We had a great time in Toronto, survived both the heat and the Precious’ crankiness due to teething. Mmm, how long is this supposed to last anyway? It’s been a few weeks and still no teeth breaking through. I can see the lower ones just under the skin. We were prepared with homeopathic liquid, tablets and good ole Tylenol for extreme pain. He was a trouper anyway, poor kid, we had him out for hours on end. We ended up doing to him what we swore we’d wouldn’t do. Come to think of it, we always do that to ourselves. I had an opportunity to go out alone to do some shopping because the baby had to nap. Well, 15 minutes later, I get call from DH that he was up and could they join me. Well, errr, sure, hon. I think my heart actually sank. It’s not that I didn’t want to hang out with them, it was just that my biggest beef with motherhood is getting that all important alone time. I just need about 90 minutes or so to recharge. I like to wander about and browse stores taking my time, using stairs, not ramps or looking for elevators to go up a level. Hubby did all the work, but I was conscious that I was keeping the baby out past his comfort level and I had to hurry to get what I wanted. Whenever we travel, we end up doing far more than we should and get all cranky and tired. We just love to pack in one more thing, just one more stop. Then we flop into bed exhausted and of course, the Precious still gets up early, eager to start the day.
We made it out to my oldest sister’s for dinner. Funny, how she went crazy with food and really overdid it. Remember how she never ate anything at my house? I was terribly hungry with the heat and all, but I ate (refused the pasta) and of course, the caramel cheesecake went down pretty good. (I have no willpower.) She even packed a little bag with goodies to go. It reminded me of how mun would often do the same thing. Of course, we talked about the kids, the economy, DH’s work and no visit is complete without the tour of my sister’s house. It’s not fancy, but she was so proud of the improvements they had made to it. Interesting that it was jam packed with pictures of her nuclear family, but none of her sisters or her mother. Perhaps I should send her some. Like my mother, she is very proud of being a homeowner. I, myself, would rather kill myself than own a house in the neighbourhood I grew up in, but she seemed happy with it. I have to say that I’ve never wanted to live in a far out suburb. I don’t care to live right in the heart of a city, but in a neighbourhood where you are close to shopping, retail stores and a neighbourhood coffee shop. I want a place to walk the dog and wave to the neighbours.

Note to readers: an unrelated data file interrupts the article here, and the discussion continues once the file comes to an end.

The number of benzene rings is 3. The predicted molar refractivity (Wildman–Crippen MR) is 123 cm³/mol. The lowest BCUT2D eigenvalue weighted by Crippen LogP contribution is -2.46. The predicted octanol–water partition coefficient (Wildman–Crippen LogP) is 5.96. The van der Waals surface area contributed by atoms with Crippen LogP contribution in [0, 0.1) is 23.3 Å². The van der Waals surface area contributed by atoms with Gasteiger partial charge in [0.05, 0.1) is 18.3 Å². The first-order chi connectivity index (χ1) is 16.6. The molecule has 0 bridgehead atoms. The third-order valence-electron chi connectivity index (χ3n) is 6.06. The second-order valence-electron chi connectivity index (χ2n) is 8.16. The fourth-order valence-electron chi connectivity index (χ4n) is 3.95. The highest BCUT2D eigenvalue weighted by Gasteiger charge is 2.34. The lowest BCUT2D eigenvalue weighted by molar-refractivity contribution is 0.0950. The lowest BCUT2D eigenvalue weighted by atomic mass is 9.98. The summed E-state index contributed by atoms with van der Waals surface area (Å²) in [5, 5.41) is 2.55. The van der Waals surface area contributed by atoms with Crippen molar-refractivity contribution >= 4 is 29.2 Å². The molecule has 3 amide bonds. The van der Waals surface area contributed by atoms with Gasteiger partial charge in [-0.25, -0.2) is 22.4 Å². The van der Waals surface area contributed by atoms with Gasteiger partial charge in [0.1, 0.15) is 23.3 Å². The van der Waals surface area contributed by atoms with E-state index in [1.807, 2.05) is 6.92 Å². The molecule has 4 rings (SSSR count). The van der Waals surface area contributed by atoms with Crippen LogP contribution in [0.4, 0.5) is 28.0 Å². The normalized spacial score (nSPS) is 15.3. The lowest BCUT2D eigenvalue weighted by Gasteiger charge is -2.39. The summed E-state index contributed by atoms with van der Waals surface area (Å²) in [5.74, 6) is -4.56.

DH often held the baby while I visited with friends which gave me a chance to talk without being distracted, and as a result, he discovered that he’s pretty darn good at soothing His Royal Crankiness. He’s got this knee bouncing thing that puts the little bugger to sleep every time. It was great seeing my old friends. They were so generous, bringing gifts for our new addition and every item was absolutely perfect. I suppose if I still lived in Toronto, I wouldn’t even see them that much, but it made me feel good to know that after all this time, they were still there for me. Feeling the love. It meant the world to me. I wished I could be there for them in their everyday lives. They all went on to live their lives. Some are still struggling, some are doing extremely well, everyone is just trying to do the best that they can for their families.
Odd that that they’re children are practically grown or at the very least, in school and we’re just starting out. I looked at their kids and saw the resemblances in their parents’ faces. I’ve been told that the Precious looks like me. I assume that’s just because of the skin tone and maybe the African nose. Hubby jokes that he looks more like him. He says that when he’s out with him, he gets these quizzical looks all the time. And when I’m with him, I get tons of compliments and unsolicited advice. When we’re all together, I just put my arm in his and let everyone know that we’re all part of the same family.